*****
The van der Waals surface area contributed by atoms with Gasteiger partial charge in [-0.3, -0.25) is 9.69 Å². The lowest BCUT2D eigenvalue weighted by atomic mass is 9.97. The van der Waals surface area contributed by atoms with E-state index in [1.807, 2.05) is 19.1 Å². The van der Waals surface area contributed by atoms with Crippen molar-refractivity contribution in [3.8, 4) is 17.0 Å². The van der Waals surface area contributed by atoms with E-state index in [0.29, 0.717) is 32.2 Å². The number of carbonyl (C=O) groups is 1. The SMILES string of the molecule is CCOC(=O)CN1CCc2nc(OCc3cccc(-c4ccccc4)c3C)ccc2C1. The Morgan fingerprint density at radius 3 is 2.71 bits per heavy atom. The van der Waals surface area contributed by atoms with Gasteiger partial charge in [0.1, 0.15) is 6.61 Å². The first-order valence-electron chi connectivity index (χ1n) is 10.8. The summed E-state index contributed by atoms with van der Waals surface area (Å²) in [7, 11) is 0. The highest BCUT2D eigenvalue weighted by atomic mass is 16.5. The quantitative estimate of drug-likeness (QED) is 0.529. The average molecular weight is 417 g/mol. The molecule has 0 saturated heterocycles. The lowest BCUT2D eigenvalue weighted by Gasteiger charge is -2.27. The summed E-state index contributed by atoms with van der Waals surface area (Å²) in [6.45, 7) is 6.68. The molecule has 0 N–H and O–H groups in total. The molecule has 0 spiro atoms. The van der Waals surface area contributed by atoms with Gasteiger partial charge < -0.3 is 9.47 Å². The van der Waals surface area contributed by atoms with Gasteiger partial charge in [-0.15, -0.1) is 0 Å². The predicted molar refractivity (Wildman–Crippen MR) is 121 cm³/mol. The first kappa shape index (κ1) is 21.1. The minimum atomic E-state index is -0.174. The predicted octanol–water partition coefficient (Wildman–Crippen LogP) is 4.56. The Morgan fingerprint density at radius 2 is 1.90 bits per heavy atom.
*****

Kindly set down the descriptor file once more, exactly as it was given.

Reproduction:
The van der Waals surface area contributed by atoms with Gasteiger partial charge in [-0.3, -0.25) is 9.69 Å². The lowest BCUT2D eigenvalue weighted by atomic mass is 9.97. The van der Waals surface area contributed by atoms with E-state index in [1.807, 2.05) is 19.1 Å². The van der Waals surface area contributed by atoms with Crippen molar-refractivity contribution in [3.8, 4) is 17.0 Å². The van der Waals surface area contributed by atoms with E-state index in [0.29, 0.717) is 32.2 Å². The number of carbonyl (C=O) groups is 1. The SMILES string of the molecule is CCOC(=O)CN1CCc2nc(OCc3cccc(-c4ccccc4)c3C)ccc2C1. The Morgan fingerprint density at radius 3 is 2.71 bits per heavy atom. The van der Waals surface area contributed by atoms with Gasteiger partial charge in [0.1, 0.15) is 6.61 Å². The first-order valence-electron chi connectivity index (χ1n) is 10.8. The summed E-state index contributed by atoms with van der Waals surface area (Å²) in [7, 11) is 0. The highest BCUT2D eigenvalue weighted by atomic mass is 16.5. The quantitative estimate of drug-likeness (QED) is 0.529. The average molecular weight is 417 g/mol. The molecule has 0 saturated heterocycles. The lowest BCUT2D eigenvalue weighted by Gasteiger charge is -2.27. The summed E-state index contributed by atoms with van der Waals surface area (Å²) in [6.45, 7) is 6.68. The molecule has 0 N–H and O–H groups in total. The molecule has 0 spiro atoms. The van der Waals surface area contributed by atoms with Gasteiger partial charge < -0.3 is 9.47 Å². The van der Waals surface area contributed by atoms with Gasteiger partial charge in [-0.15, -0.1) is 0 Å². The predicted molar refractivity (Wildman–Crippen MR) is 121 cm³/mol. The first kappa shape index (κ1) is 21.1. The minimum atomic E-state index is -0.174. The predicted octanol–water partition coefficient (Wildman–Crippen LogP) is 4.56. The Morgan fingerprint density at radius 2 is 1.90 bits per heavy atom.